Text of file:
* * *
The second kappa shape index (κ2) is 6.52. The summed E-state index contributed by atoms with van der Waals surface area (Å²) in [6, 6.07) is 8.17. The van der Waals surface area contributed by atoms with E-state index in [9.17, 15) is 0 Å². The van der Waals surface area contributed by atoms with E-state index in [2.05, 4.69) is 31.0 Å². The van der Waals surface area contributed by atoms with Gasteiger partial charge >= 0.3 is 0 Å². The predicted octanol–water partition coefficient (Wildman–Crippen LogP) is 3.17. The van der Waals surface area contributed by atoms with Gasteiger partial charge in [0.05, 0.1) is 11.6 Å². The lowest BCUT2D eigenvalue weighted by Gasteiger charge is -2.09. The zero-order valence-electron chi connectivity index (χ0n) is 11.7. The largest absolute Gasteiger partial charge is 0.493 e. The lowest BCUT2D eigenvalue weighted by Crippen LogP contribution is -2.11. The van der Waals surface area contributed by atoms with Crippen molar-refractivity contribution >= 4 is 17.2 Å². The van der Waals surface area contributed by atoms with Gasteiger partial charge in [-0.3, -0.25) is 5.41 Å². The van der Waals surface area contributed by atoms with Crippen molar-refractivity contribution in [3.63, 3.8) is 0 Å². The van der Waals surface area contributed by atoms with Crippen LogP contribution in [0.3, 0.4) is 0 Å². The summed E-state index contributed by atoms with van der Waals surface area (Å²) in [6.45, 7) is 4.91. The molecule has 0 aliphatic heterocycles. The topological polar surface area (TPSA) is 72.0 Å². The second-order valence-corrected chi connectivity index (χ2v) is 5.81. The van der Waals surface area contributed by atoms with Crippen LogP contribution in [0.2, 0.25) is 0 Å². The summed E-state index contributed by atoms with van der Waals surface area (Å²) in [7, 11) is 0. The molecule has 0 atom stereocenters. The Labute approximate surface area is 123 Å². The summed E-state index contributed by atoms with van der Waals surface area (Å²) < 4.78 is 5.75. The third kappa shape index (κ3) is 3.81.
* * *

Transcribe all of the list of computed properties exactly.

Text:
The second kappa shape index (κ2) is 6.52. The summed E-state index contributed by atoms with van der Waals surface area (Å²) in [6, 6.07) is 8.17. The van der Waals surface area contributed by atoms with E-state index in [9.17, 15) is 0 Å². The van der Waals surface area contributed by atoms with E-state index in [2.05, 4.69) is 31.0 Å². The van der Waals surface area contributed by atoms with Gasteiger partial charge >= 0.3 is 0 Å². The predicted octanol–water partition coefficient (Wildman–Crippen LogP) is 3.17. The van der Waals surface area contributed by atoms with Gasteiger partial charge in [0.05, 0.1) is 11.6 Å². The lowest BCUT2D eigenvalue weighted by Gasteiger charge is -2.09. The zero-order valence-electron chi connectivity index (χ0n) is 11.7. The largest absolute Gasteiger partial charge is 0.493 e. The lowest BCUT2D eigenvalue weighted by Crippen LogP contribution is -2.11. The van der Waals surface area contributed by atoms with Crippen molar-refractivity contribution >= 4 is 17.2 Å². The van der Waals surface area contributed by atoms with Gasteiger partial charge in [-0.3, -0.25) is 5.41 Å². The van der Waals surface area contributed by atoms with Crippen molar-refractivity contribution in [3.63, 3.8) is 0 Å². The van der Waals surface area contributed by atoms with Crippen LogP contribution in [0.3, 0.4) is 0 Å². The summed E-state index contributed by atoms with van der Waals surface area (Å²) in [6.45, 7) is 4.91. The molecule has 0 aliphatic heterocycles. The topological polar surface area (TPSA) is 72.0 Å². The second-order valence-corrected chi connectivity index (χ2v) is 5.81. The van der Waals surface area contributed by atoms with Crippen LogP contribution in [0.2, 0.25) is 0 Å². The summed E-state index contributed by atoms with van der Waals surface area (Å²) in [7, 11) is 0. The molecule has 0 atom stereocenters. The Labute approximate surface area is 123 Å². The summed E-state index contributed by atoms with van der Waals surface area (Å²) < 4.78 is 5.75. The third kappa shape index (κ3) is 3.81.